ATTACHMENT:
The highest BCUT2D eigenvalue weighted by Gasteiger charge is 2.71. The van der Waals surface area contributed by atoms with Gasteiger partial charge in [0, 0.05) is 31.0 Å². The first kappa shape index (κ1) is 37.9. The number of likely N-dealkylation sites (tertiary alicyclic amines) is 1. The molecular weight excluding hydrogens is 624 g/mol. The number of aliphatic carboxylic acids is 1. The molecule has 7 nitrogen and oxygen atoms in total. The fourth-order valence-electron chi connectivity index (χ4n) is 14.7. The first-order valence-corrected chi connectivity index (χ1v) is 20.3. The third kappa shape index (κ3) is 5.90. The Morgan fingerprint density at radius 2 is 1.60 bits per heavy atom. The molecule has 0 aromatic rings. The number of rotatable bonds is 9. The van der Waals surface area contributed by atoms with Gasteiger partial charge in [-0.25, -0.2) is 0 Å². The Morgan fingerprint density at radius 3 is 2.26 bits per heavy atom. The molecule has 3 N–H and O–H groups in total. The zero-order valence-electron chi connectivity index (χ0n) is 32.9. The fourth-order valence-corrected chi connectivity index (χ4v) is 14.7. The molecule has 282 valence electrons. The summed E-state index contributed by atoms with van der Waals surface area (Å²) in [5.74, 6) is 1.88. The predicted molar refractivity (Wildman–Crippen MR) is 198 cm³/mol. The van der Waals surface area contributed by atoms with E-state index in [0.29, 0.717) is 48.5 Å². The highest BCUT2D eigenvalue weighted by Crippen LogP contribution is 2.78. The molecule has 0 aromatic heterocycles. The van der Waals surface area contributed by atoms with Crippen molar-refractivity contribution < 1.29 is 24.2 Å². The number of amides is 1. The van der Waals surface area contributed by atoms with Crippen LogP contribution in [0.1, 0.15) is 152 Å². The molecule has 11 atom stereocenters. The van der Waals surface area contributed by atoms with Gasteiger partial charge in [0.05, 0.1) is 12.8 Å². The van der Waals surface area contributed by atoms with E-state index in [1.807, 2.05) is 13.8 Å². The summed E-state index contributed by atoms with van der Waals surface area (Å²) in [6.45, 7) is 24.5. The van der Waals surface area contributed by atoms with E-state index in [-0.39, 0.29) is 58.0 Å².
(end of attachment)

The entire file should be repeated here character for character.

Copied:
The highest BCUT2D eigenvalue weighted by Gasteiger charge is 2.71. The van der Waals surface area contributed by atoms with Gasteiger partial charge in [0, 0.05) is 31.0 Å². The first kappa shape index (κ1) is 37.9. The number of likely N-dealkylation sites (tertiary alicyclic amines) is 1. The molecular weight excluding hydrogens is 624 g/mol. The number of aliphatic carboxylic acids is 1. The molecule has 7 nitrogen and oxygen atoms in total. The fourth-order valence-electron chi connectivity index (χ4n) is 14.7. The first-order valence-corrected chi connectivity index (χ1v) is 20.3. The third kappa shape index (κ3) is 5.90. The Morgan fingerprint density at radius 2 is 1.60 bits per heavy atom. The molecule has 0 aromatic rings. The number of rotatable bonds is 9. The van der Waals surface area contributed by atoms with Gasteiger partial charge in [-0.25, -0.2) is 0 Å². The Morgan fingerprint density at radius 3 is 2.26 bits per heavy atom. The molecule has 3 N–H and O–H groups in total. The zero-order valence-electron chi connectivity index (χ0n) is 32.9. The fourth-order valence-corrected chi connectivity index (χ4v) is 14.7. The molecule has 282 valence electrons. The summed E-state index contributed by atoms with van der Waals surface area (Å²) in [5.74, 6) is 1.88. The predicted molar refractivity (Wildman–Crippen MR) is 198 cm³/mol. The van der Waals surface area contributed by atoms with E-state index in [0.29, 0.717) is 48.5 Å². The highest BCUT2D eigenvalue weighted by Crippen LogP contribution is 2.78. The molecule has 0 aromatic heterocycles. The van der Waals surface area contributed by atoms with Crippen molar-refractivity contribution < 1.29 is 24.2 Å². The number of amides is 1. The van der Waals surface area contributed by atoms with Crippen LogP contribution in [0.1, 0.15) is 152 Å². The molecule has 11 atom stereocenters. The van der Waals surface area contributed by atoms with Gasteiger partial charge in [0.05, 0.1) is 12.8 Å². The van der Waals surface area contributed by atoms with E-state index in [1.807, 2.05) is 13.8 Å². The summed E-state index contributed by atoms with van der Waals surface area (Å²) in [6.45, 7) is 24.5. The van der Waals surface area contributed by atoms with E-state index in [-0.39, 0.29) is 58.0 Å².